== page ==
We are producing a lighting instrument out of machined and bent aluminum. We had the prototype hard anodized. Recently we were made aware of some of the issues regarding differential in coefficient of thermal expansion between aluminum oxide and aluminum.
The light, when on, might get as hot as 90 C. And of course when off it will return to room temperature. So it will experience considerable thermal cycling.
I'm wondering if we should expect any significant problems with cracking of the coating and possibly structural weakening of the parts due to the continual thermal cycling. This is a product that is intended to last for years of use.
Also, I wonder if anyone could suggest affordable alternatives to anodizing that would provide for a finish visually similar to hard anodizing in black. I thought about nickel plating, but not sure whether it is significantly more expensive or would provide any additional benefit.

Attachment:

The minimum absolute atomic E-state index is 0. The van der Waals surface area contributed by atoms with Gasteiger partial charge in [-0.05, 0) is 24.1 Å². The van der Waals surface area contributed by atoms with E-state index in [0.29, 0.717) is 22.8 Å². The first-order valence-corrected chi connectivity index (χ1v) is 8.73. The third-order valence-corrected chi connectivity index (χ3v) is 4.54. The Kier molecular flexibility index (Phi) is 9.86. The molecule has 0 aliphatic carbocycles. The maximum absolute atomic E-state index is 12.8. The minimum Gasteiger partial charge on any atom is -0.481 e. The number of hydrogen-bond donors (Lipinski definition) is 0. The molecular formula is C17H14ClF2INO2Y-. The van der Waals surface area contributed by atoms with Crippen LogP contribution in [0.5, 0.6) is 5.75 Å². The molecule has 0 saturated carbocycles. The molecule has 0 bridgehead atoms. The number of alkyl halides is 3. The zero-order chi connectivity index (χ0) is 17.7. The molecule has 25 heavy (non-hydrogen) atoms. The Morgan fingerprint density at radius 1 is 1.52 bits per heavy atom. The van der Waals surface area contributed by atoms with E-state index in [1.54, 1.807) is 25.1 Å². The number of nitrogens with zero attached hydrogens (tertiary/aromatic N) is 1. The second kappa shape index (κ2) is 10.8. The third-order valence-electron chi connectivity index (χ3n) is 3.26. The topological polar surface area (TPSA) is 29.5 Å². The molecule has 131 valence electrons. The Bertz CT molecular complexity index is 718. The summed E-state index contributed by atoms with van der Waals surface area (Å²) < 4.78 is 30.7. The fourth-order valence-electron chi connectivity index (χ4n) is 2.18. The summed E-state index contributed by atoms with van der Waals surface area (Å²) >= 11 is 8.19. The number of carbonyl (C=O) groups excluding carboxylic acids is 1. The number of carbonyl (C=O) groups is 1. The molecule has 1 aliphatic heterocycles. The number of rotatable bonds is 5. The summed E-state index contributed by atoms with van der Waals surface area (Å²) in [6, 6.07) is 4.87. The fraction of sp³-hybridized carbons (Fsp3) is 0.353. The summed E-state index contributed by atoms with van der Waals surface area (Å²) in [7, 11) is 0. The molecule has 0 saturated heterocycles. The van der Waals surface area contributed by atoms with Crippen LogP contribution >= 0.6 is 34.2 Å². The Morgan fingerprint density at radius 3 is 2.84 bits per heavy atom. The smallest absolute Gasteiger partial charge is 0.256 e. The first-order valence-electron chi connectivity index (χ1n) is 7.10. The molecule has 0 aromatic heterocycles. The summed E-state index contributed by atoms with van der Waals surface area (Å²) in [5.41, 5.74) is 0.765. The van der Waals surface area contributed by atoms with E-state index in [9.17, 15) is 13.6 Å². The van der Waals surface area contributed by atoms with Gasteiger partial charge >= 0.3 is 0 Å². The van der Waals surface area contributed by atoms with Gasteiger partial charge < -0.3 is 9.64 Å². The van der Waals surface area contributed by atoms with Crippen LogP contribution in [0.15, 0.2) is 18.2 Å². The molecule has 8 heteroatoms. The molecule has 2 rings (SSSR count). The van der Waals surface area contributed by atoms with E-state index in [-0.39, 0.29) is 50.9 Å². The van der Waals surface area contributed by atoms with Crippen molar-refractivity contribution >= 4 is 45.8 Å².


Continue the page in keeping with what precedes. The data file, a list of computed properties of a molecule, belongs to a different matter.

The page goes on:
Many years ago it was possible to get aluminum cooking pots that were anodized and dyed bright colors. These never showed any problems during years of use.
Nickel plating is going to be much more expensive and my expectation is that it would be less resistant to thermal cycling than anodizing. Remember all aluminum has an oxidized surface and anodizing simply makes it thicker. Nickel plating is on top of the natural anodized surface at it does not adhere particularly well.
An open mind is a virtue...so long as all the common sense has not leaked out.